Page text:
The recent case of Greg Mortenson and the Central Asia Institute has led some to wonder whether being a nonprofit board member and a salaried employee are mutually exclusive.
According to Maryam K. Ansari, Esq. of FindLaw.com the answer is no -- with some qualifications.
In an article featured in Reuters, Ansari wrote that it is perfectly within the law of tax exempt organizations for board members to have salaries, as long as the pay is "reasonable." What defines reasonable? This is defined by law. The Internal Revenue Service (IRS) has intermediate sanctions rules that require checking salaries at like organizations to ensure there isn't private gain.
Ansari also wrote about another factor in the pay of board members: A conflict of interest and compensation policy. These are put into place to prevent the individual from deriving any extra benefits from the nonprofit. Standard conflict of interest policies usually state that when the board votes on the pay for a member, that individual must leave the room during the process.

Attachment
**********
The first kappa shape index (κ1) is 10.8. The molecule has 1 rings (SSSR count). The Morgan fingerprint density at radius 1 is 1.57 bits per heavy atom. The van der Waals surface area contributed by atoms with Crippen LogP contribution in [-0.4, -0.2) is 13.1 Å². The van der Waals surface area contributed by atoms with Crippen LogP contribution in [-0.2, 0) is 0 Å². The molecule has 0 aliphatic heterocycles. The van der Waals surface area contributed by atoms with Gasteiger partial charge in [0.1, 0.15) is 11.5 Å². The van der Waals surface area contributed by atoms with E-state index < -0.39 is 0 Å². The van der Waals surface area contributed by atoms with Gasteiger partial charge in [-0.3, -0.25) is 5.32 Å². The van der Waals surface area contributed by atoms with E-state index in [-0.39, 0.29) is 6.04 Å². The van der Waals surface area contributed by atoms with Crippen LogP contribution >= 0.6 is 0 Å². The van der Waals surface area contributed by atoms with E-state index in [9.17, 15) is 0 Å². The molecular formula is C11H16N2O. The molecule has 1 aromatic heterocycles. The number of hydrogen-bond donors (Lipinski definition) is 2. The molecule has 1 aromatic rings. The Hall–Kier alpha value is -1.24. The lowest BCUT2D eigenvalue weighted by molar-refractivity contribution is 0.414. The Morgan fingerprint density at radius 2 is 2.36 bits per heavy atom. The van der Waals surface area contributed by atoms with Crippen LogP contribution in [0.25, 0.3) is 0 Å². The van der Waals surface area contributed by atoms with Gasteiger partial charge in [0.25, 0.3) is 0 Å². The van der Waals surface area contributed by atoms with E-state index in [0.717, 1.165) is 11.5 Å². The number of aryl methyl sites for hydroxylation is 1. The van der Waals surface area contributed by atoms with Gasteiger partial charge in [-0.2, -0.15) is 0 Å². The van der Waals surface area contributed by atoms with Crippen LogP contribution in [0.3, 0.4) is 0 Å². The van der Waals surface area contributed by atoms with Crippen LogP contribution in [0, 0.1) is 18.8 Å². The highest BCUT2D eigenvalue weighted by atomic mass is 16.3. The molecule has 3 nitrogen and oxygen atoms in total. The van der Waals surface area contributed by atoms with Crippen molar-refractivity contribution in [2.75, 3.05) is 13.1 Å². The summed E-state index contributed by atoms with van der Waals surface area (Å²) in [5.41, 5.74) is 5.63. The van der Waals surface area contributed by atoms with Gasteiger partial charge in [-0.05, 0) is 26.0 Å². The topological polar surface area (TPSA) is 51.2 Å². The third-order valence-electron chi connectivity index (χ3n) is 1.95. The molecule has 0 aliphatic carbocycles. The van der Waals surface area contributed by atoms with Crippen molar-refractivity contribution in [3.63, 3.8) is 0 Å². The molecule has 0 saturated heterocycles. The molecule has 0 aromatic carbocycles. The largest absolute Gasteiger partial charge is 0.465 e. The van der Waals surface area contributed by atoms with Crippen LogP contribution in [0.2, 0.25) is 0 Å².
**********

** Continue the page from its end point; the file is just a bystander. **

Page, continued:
A compensation policy will lay out how the salary for that employee is to be determined. Things that will be considered are the duties of the position and the average salary paid for the job. All of these procedures must be documented to ensure that the decision was impartial.
Nonprofit board pay can be a very sticky subject, so it's important to follow the best practices that Ansari laid out. To read her full article, head on over to the Reuters website.